Here’s a note that’s been sitting next to my computer screen for a couple weeks. Like many of these other ideas, this one seems interesting enough that I could go quite in-depth, but I’m not feeling the desire to do that now. So here goes: Verbs are abstractions. So are nouns, of course, but nouns are at least labels: dish rag, doggy, Denver. These sounds and symbols are arbitrary, but not necessarily meaningful. (Although I’ve also been thinking about the Ferlinghetti line — “Words are living fossils.” Words are ancient relics — English words, so many of which no longer are spelled as they sound, seems to carry their histories, their etymologies, around with them. “Knight,” instead of being clarified to “nite” (or even long-I “nit,” if there were an English accent mark for long-I sound), displays its Old English origin better than a coat of arms.)

Back to verbs. So, if we speakers of English agree to call a thing with tines and a handle a “fork,” (and yes, this idea of fork is a mental pattern than a physical reality — since we can use a real fork for many uses, as my students have brainstormed, what we call a “fork” is that which matches our idea of what a fork is), that may be arbitrary, but it’s not making nearly as big an interpretive claim as is describing an action as “walking,” as in “Mom walked to town.” “Mom” and “town” are things that can be pointed to, even if their definition isn’t always as clear as we’d like. But “to walk” involves whole lists of motion — legs moving, bending, arms swinging, balance maintained, at a certain gait and pace (not to mention the specific motions of each muscle, tendon, ligament, bone, etc.) — and there are so many other verbs that distinguish “walking” from “running,” “strolling,” “perambulating,” “jogging,” “hiking,” etc. Sure, English is great for its wide vocabulary, but there is a lot of interpretive packaging going on in even a simple sentence describing action.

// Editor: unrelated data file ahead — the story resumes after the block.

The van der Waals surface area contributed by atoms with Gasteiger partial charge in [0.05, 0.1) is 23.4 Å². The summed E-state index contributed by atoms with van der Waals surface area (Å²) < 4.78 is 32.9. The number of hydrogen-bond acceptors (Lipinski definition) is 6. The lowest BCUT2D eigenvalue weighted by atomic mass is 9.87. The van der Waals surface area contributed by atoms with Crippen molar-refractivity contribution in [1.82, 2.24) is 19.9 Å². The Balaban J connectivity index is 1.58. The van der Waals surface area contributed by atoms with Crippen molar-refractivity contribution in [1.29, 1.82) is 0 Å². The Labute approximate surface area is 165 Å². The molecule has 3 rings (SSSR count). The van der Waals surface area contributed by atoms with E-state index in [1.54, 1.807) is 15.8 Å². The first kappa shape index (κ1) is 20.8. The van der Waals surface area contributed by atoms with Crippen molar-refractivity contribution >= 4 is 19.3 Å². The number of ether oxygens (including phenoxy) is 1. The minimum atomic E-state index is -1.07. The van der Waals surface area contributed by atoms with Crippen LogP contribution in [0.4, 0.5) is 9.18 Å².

Moving on: Comparisons are always arbitrary. Comparing one thing to another is never necessary, is always arbitrary. If I compare myself to my peers who are more successful (by whatever definition thereof) or less successful than myself, there doesn’t really seem to be much value in that. But to even compare two, say, forks from the same silverware set is to take two things that are particular, that, while similar in abstractions such as design-shape, mass, etc., each have their own component atoms (some of which could be, for example, radioactive in one fork and not in another). And even atoms, too, are particular — each one occupies a unique location in space and time — which prompts a thought that even grouping things together — joining two particular things together in a plural noun — going conceptually from this fork and that fork to these forks is to overlook particular qualities of each thing.

This is getting abstract, I know, but this is a tendency of thinking that can lead us to abstract bullsh!t such as the Common Core, which assumes that all students are so alike that they must all be able to attain the same academic skills. Of course, every curriculum (or policy) set up by every institution does this. And the danger here is that abstractions are always perfect because they are never real. A perfect circle can be easily defined in abstraction but never created in physical reality. And of course, this distinction of “abstraction” from “physical” is itself an abstract concept. Thinking separates us from physical reality.